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Boredom Busters

Our dogs are very good at finding things to do when left to their own devices and feeling ‘bored’. Some of these behaviours, while enjoyable to the dog can be not so nice for us, such as; digging, chewing, destroying items.

The first thing is to make your dog’s environment more interesting and mentally stimulating to her. A physically and mentally stimulated dog helps to release any excess energy that currently they are turning into other activities like running away, digging, chewing, barking etc. All dogs need to work their brain and utilising activities that mimic natural behaviours in a more productive (and less destructive) way will be extremely beneficial to their wellbeing.

Here are some ideas to try;

Lose the bowl!

Your dog’s daily ration of food is to come in some form of treat ball/toy/feeder etc. (See section below on examples of treat toys). Working for their food, will mentally wear them out and make them more likely to settle and sleep. If they have to use their brain to figure out how to get food out of a certain object that is time they aren’t doing less desirable activities.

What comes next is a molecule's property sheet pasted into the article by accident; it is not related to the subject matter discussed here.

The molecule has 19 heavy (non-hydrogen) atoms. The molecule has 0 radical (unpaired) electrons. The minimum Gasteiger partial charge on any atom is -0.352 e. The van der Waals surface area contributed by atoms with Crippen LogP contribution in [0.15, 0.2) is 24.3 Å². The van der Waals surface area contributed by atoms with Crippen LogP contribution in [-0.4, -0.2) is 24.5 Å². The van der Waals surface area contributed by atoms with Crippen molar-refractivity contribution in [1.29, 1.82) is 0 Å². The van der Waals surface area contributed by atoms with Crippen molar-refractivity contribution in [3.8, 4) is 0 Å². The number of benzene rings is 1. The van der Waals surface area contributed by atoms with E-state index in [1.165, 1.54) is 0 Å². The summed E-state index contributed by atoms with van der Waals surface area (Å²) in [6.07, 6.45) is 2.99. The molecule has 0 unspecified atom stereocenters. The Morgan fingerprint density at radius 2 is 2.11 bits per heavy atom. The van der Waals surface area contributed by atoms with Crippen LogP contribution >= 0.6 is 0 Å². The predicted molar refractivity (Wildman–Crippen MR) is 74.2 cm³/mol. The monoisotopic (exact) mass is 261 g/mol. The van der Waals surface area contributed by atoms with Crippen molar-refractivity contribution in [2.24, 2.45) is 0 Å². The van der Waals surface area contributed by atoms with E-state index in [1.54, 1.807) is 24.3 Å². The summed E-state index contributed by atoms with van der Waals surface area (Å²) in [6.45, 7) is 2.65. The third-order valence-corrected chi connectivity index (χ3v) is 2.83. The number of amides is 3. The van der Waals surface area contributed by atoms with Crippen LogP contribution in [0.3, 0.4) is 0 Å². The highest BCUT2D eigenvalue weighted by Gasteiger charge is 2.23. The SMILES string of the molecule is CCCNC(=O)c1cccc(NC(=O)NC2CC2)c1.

Options include;

    • Treat Dispensing Toys (Buster Cubes, Kong Wobblers, Busy Buddies)
    • Food Puzzles/Mazes (Nina Ottoson, Kygen)
    • Home Made/Disposable Toys – these are the toys that we don’t mind them destroying!
    • Food scatters (e.g. a treasure hunt across the backyard!)
    • Kongs and freeze dried treats 

Work their nose!!

    • Scatter their dry food around the garden to encourage them to use their sense of smell. This can be a scatter initially and then work up to a scent trail for them to find.
    • Dry food in cardboard boxes with paper (only if you are happy for these to be chewed and damaged) for them to tear up. Tearing and destroying activities are good for using up excess energy. You can put dry food into paper/cardboard tunes (e.g. toilet paper or wrapping paper rolls), PVC pipes with ends and holes drilled in, paper bags, cereal boxes, plastic bottles)
    • Basic nosework games – using a variety of boxes or containers, hide food in the boxes and let them search them out. Start out very easily (e.g. straight in front) and then increase the difficulty. Only a few minutes can really tire them out as the ‘sniffing’ releases endorphins that naturally make you sleepy.


This needs to be a combination of what dogs like to play with on their own and what they like to play with when you are involved. Make sure that if they are left alone with toys, they are something they are likely to interact with by themselves and secondly is indestructible enough to last the day.

Remember to also rotate toys – take away a couple of the toys and then bring them out a few weeks later – To your dog it will be like they have “new toys” all over again.

Other options include;

    • A digging pit
    • Wading pool
    • Iceblocks filled with treats
    • Filled/frozen kongs
    • Doggy play dates
    • Dog walkers
    • Treat scatters/Scent trails
    • Sensory smell garden

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